# [plt-scheme] mreverse!

 From: Matthias Felleisen (matthias at ccs.neu.edu) Date: Sat Jan 24 16:06:09 EST 2009 Previous message: [plt-scheme] mreverse! Next message: [plt-scheme] mreverse! Messages sorted by: [date] [thread] [subject] [author]

```mreverse! reverses the list values, it does NOT change the
association between any identifier and the value. Just imagine this:

(define a (mlist 1 2 3 4))
(define b a)
(define c b)
(define d a)
(define e c)

> (mreverse! d)

How do you think a function should find ALL possible pointers to the
list and ensure that they now point to the other end? (This is an
unsolvable problem by the way.)

So if you really need to reverse lst you want to say

> (set! lst (mreverse lst)) ;; note the missing ! in mreverse

If you really really really need the efficiency of in-place reversals
(unlikely until you get to the 1000s of items), you say

> (set! lst (mreverse! lst))

-- Matthias

On Jan 24, 2009, at 3:57 PM, praimon wrote:

> hello,
>
> (require scheme/mpair)
>
> (define lst (mlist 1 2 3 4)
> (mreverse! lst)
>> {4 3 2 1}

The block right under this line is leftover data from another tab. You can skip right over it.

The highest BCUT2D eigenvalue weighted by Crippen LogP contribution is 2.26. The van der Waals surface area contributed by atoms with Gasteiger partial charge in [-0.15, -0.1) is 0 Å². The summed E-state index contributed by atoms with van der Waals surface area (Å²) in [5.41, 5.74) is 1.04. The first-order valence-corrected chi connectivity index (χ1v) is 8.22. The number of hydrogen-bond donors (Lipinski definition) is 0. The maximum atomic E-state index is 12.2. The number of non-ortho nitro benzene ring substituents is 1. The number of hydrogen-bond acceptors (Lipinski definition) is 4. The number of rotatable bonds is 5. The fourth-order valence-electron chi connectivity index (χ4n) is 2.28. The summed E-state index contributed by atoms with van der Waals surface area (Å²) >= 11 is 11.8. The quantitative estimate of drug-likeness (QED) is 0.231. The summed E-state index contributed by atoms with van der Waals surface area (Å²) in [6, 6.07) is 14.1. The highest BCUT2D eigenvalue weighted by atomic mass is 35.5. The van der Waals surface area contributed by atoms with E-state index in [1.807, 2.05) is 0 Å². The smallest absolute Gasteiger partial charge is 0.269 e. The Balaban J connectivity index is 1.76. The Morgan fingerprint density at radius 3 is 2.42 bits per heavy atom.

> lst
>> {1}
>
> Unless I'm misunderstanding the point of mreverse!, that
> seems like the wrong answer. Shouldn't lst evaluate to
> {4 3 2 1}?
>
> Here's the code for the function:
>
> (define (mreverse! l)
>   (let loop ([l l][prev null])
>     (cond
>      [(null? l) prev]
>      [else (let ([next (mcdr l)])
>              (set-mcdr! l prev)
>              (loop next l))])))
>
> The original list stops mutating after the first iteration
> of the loop, i.e., after (set-mcdr! l null), which explains
> the above result.
>
> I tried fiddling with this (I assume the solution is very
> simple) without success. I did write a rube goldberg-like
> destructive reverse, but I'm eager to see what an elegant
> solution looks like.
>
> regards,
> praimon
> _________________________________________________